Editor’s Note: Song lyrics denoted in bold italics.
Here’s how an afternoon played out recently: I sit down at my kitchen table/desk and fire up the old laptop to get some work done. Now, maybe I was just feeling overly sentimental that day or mentally rehearsing for my big break in the next Lifetime movie of the week, but as I sat there listening to the Clay Aiken station (no shame!), I heard a song by Five For Fighting. A few notes was all it took to get those memories turning in my head. That’s it. I was a goner. It was all I could do to hold back the tears. It was all too much. The song reminded me of everything. My old life. The life I miss. But most importantly, it reminded me of my father.
Five For Fighting’s “Superman (It’s Not Easy)”
From America Town
I never really understood why my father liked Five For Fighting so much, but apparently he liked them enough for me to remember that he liked them — even all these years later.
I can’t stand to fly
I’m not that naïve
I’m just out to find
The better part of me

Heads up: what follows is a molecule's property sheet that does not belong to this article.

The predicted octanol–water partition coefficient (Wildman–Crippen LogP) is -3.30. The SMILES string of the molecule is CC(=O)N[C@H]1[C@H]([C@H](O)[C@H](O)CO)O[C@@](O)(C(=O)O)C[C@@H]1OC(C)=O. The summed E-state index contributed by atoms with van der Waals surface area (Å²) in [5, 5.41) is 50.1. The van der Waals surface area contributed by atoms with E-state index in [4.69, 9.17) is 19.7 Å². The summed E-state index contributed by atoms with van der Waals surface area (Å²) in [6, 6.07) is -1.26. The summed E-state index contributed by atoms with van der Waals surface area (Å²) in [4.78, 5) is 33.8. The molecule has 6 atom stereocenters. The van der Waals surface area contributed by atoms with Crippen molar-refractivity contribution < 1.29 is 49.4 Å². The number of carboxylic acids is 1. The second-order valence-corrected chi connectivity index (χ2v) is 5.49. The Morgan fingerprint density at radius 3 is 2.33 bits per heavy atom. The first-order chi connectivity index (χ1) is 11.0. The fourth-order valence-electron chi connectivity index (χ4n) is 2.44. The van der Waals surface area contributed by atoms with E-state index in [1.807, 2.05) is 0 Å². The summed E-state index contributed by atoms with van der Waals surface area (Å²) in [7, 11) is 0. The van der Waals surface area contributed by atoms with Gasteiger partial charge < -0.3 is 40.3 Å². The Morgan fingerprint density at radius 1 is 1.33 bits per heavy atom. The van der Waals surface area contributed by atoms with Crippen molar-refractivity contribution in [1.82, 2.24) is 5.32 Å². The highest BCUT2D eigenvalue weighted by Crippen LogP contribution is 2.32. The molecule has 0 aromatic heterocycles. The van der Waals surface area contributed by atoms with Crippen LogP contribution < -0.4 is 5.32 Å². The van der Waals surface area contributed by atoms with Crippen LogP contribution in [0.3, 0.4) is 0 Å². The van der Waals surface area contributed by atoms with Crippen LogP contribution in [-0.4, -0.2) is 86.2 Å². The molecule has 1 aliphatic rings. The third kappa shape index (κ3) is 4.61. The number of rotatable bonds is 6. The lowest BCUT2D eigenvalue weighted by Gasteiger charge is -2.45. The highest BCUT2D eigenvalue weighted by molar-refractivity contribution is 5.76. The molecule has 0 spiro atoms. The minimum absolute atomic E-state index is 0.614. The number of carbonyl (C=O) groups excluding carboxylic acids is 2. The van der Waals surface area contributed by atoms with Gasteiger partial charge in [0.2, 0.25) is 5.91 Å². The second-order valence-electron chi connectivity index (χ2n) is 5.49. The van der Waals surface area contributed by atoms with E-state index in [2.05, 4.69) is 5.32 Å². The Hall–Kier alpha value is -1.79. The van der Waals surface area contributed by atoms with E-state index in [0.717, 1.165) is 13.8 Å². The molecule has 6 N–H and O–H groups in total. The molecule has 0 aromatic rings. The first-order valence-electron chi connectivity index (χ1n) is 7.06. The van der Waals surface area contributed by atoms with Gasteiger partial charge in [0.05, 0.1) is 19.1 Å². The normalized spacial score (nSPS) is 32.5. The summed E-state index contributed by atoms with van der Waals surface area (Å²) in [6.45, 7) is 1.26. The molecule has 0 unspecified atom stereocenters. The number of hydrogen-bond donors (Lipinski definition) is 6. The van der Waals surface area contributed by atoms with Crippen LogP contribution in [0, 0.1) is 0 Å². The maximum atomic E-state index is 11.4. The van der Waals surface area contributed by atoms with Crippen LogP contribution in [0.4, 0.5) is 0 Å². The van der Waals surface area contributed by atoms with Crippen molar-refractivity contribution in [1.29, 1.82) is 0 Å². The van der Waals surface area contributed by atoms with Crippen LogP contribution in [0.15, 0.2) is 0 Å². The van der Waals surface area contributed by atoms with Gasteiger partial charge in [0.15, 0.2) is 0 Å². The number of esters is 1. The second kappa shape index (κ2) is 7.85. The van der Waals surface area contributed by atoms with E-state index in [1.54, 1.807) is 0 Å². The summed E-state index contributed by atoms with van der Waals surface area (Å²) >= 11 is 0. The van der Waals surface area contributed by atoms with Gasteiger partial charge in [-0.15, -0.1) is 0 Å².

I’m more than a bird
I’m more than a plane
I’m more than some pretty face beside a train
It’s not easy to be me
I never realized it at the time, but this song sort of describes my father perfectly, especially when I compare it to the end of his life. Maybe a part of him got the sense that he wasn’t going to have much time, so he did everything in his power to live his life to the fullest with the time he did have. He loved his family fiercely.
I wish that I could cry
Fall upon my knees
Find a way to lie
‘Bout a home I’ll never see
But I think it was hard for him to reconcile his mortality and accept what that meant for his life. After all, he’d never really been sick before, at least not the kind of sick that reduces you to a mere shell of the person you used to be. That probably scared him more than we’ll ever know. Who do you become when you no longer feel like yourself? Where do you turn?
It may sound absurd but don’t be naïve
Even heroes have the right to bleed
I may be disturbed but won’t you concede
Even heroes have the right to dream
And it’s not easy to be me
Maybe he had this sort of internal struggle of want so much to be strong, yet knowing deep down that he was human. We’ve all felt that way, though, haven’t we? We want to believe that we’re Greek gods, able to move mountains and withstand anything and everything thrown our way, but when all is said and done, we’re still mere mortals.
Eventually, there comes a point in life where we all have to realize that. I just wish my father wouldn’t have let realization make him feel even weaker.